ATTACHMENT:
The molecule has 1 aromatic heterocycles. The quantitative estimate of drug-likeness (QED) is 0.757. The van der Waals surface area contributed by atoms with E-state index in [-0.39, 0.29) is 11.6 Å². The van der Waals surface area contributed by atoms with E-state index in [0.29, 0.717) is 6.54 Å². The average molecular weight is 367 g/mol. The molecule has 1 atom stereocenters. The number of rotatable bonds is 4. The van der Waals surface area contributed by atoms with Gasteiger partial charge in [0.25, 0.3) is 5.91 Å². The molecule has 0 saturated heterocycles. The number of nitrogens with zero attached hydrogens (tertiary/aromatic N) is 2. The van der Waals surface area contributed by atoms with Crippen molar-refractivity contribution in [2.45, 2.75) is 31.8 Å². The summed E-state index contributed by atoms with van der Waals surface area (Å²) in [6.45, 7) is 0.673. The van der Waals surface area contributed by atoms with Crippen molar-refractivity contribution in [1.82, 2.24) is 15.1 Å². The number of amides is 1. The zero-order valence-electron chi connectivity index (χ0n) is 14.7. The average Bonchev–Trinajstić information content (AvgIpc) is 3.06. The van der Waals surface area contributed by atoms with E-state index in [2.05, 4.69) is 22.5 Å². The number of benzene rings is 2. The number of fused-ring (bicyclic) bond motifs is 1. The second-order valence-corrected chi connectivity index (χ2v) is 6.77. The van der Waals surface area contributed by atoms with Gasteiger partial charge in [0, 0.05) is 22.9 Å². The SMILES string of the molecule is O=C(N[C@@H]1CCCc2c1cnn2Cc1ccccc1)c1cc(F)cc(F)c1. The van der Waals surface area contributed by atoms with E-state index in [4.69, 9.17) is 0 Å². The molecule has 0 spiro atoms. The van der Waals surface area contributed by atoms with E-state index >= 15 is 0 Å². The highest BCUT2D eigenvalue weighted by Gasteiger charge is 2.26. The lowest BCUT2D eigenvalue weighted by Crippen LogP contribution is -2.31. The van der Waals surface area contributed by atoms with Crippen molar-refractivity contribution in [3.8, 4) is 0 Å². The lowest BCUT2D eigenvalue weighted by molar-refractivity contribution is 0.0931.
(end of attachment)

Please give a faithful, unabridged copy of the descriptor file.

The molecule has 1 aromatic heterocycles. The quantitative estimate of drug-likeness (QED) is 0.757. The van der Waals surface area contributed by atoms with E-state index in [-0.39, 0.29) is 11.6 Å². The van der Waals surface area contributed by atoms with E-state index in [0.29, 0.717) is 6.54 Å². The average molecular weight is 367 g/mol. The molecule has 1 atom stereocenters. The number of rotatable bonds is 4. The van der Waals surface area contributed by atoms with Gasteiger partial charge in [0.25, 0.3) is 5.91 Å². The molecule has 0 saturated heterocycles. The number of nitrogens with zero attached hydrogens (tertiary/aromatic N) is 2. The van der Waals surface area contributed by atoms with Crippen molar-refractivity contribution in [2.45, 2.75) is 31.8 Å². The summed E-state index contributed by atoms with van der Waals surface area (Å²) in [6.45, 7) is 0.673. The van der Waals surface area contributed by atoms with Crippen molar-refractivity contribution in [1.82, 2.24) is 15.1 Å². The number of amides is 1. The zero-order valence-electron chi connectivity index (χ0n) is 14.7. The average Bonchev–Trinajstić information content (AvgIpc) is 3.06. The van der Waals surface area contributed by atoms with E-state index in [2.05, 4.69) is 22.5 Å². The number of benzene rings is 2. The number of fused-ring (bicyclic) bond motifs is 1. The second-order valence-corrected chi connectivity index (χ2v) is 6.77. The van der Waals surface area contributed by atoms with Gasteiger partial charge in [0, 0.05) is 22.9 Å². The SMILES string of the molecule is O=C(N[C@@H]1CCCc2c1cnn2Cc1ccccc1)c1cc(F)cc(F)c1. The van der Waals surface area contributed by atoms with E-state index in [4.69, 9.17) is 0 Å². The molecule has 0 spiro atoms. The van der Waals surface area contributed by atoms with E-state index >= 15 is 0 Å². The highest BCUT2D eigenvalue weighted by Gasteiger charge is 2.26. The lowest BCUT2D eigenvalue weighted by Crippen LogP contribution is -2.31. The van der Waals surface area contributed by atoms with Crippen molar-refractivity contribution in [3.8, 4) is 0 Å². The lowest BCUT2D eigenvalue weighted by molar-refractivity contribution is 0.0931.